When I was a small Kansas boy, I devised a swift and simple method of improving my world. While my younger brother slept on the lower half of our shared trundle bed, I slid him under my upper half of the bed, trapping him like a snake inside a drawer. My world – my bedroom, at least – instantly pleased me better than when my brother had been at large, making messes of his things and mine.
Alas, when my mother followed my brother’s muffled cries, she made me release him and my self-satisfying act of world-changing was undone.
I think of that episode when I think of impacting culture. It strikes me that my motives for reordering the world my brother and I shared might have been unworthy of the motto of the Catholic university where I teach: “Impact culture for Christ.”
I think of all the reasons I want to impact culture, to reshape the ways we live together. My neighbor throws a party, the music that drifts from his backyard into mine blisters my ears, and I want to exchange his cacophonous kazoo concerto for my mellifluous Moroccan melodies. If only I could skulk over the cinderblocks, twist some knobs, and remake his musical taste like mine.
Too often, I want to change the world because I don’t like it much.
Or I want to change my neighbor because I don’t like him much.
I want to change the world because I’m right and I want every kazoo-wheezing idiot to know I’m right and he’s wrong.
Or I want to change the world to exact revenge on a world that has wounded me. Or to protect myself from a world that scares me. Or because I want to win some kind of contest, some bloody, endless culture war.
I want to create culture of, by, and for me me me. Let’s call it impacting culture for Chris.
Sometimes I try to sanctify my irritation and sell it as nobility. I want to change the world, I say, for the sake of the children, to make the place safer and cleaner and more kid-friendly. And sometimes I’m willing to behave pretty damn unfriendly to get my way.
Have you heard the way we discuss our neighbors on talk radio and TV? Have you read the way we comment online? Have you ever recorded and then replayed your own careless words? Listened in on your own secret thoughts?
We culture sculptors can get snarky. Loveless. Cruel.
Nothing like Christ.
All of this might be fine for political parties and interests groups. But as soon as we append the motto “Impact culture” with the words “for Christ,” it seems to me as a reader who has been deeply impressed by the stories I’ve read of Jesus, that the entire culture-shaping enterprise must become about something else entirely.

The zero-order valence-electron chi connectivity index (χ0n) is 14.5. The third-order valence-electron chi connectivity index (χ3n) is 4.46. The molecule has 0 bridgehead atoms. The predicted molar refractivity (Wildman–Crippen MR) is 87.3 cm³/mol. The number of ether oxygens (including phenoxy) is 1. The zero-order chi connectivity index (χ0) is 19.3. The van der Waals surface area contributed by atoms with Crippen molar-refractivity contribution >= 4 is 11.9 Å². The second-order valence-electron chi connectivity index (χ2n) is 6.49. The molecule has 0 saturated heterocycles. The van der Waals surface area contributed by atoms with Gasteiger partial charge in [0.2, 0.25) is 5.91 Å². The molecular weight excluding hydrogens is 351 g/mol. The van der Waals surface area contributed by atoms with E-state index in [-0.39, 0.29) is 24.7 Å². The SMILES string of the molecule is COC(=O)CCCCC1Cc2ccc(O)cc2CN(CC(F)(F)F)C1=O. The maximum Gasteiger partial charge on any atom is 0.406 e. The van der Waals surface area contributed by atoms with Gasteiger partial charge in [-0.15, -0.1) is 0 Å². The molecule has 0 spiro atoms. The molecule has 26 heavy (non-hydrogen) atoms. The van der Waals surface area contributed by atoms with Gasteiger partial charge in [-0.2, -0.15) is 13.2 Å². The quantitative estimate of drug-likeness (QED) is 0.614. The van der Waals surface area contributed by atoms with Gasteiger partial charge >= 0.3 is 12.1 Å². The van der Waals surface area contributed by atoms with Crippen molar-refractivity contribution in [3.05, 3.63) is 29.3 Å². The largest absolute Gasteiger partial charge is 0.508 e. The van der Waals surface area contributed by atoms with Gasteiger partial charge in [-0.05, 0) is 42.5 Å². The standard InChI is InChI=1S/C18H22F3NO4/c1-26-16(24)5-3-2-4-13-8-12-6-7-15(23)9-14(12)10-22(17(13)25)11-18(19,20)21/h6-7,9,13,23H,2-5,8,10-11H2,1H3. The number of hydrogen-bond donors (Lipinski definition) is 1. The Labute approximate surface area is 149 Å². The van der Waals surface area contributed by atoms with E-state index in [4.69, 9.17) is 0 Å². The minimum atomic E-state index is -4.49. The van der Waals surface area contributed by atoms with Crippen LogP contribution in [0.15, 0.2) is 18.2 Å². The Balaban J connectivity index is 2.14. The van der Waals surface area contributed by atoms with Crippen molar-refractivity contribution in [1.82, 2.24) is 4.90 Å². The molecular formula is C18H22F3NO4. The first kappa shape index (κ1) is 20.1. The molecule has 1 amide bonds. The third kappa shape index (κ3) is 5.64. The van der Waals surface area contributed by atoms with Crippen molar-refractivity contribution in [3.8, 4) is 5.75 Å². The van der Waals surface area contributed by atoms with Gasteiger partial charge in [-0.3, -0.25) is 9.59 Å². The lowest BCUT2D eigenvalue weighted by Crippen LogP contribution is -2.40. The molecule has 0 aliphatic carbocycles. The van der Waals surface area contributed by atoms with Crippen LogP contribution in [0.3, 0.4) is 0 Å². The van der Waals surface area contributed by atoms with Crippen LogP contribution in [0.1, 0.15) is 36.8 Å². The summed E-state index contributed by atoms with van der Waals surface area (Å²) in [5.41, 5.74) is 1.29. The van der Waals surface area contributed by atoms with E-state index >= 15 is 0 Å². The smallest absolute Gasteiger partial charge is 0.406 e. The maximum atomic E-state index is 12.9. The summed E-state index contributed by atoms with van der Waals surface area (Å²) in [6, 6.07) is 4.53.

It becomes about love.
As a follower of Jesus, as someone who seeks to be shaped, sculpted, molded, and transformed by the character of a man known for history’s most extraordinary life of self-sacrificial love, my world-changing must cease to be about me and my preferences.
No longer can I act to change my neighborhood to make it better for me. Now I must choose to reshape the neighborhood to make it better for my neighbor.
I lay aside my own preferences. My irritation. My cruelty. My fears.
I lay aside my life.
I invest my creativity, my minutes and hours and days, my sweat, even my blood, for the sake of the brother I once shoved under my trundle bed.
No longer do I work to change him.
To get him out of my way.
To make him disappear.
Instead I embrace him.
I find out what he likes and wants. I find out what he needs. Then, in the spirit of Jesus who shocked everyone with the undiscriminating recklessness of his friendships, I inconvenience myself to be with my brother. My neighbor. My enemy. I move in close enough to see and listen and know him. To invest in his dreams, in his life. To serve him.
This is the family I choose to live in.
This is impacting culture for Christ.
I expect that it will cost me everything. And that it will be worth every penny.
Christopher Riley is professor of film at JP Catholic. He is the author of The Hollywood Standard: The Complete and Authoritative Guide to Script Format and Style. His first feature film, After The Truth, was an award-winning courtroom thriller written with his wife and professional partner Kathleen Riley. He has written for Paramount Pictures, Disney’s Touchstone Pictures, Sean Connery’s Fountainbridge Films and the Fox television network. He produced the 2013 film Red Line and executive produced the groundbreaking 2011 web series Bump+. Riley is a veteran of the Warner Bros. script department. From 2005 to 2008, he served as director of the acclaimed Act One Writing Program in Hollywood, which trains Christians of all denominations for careers as writers and executives in mainstream film and television.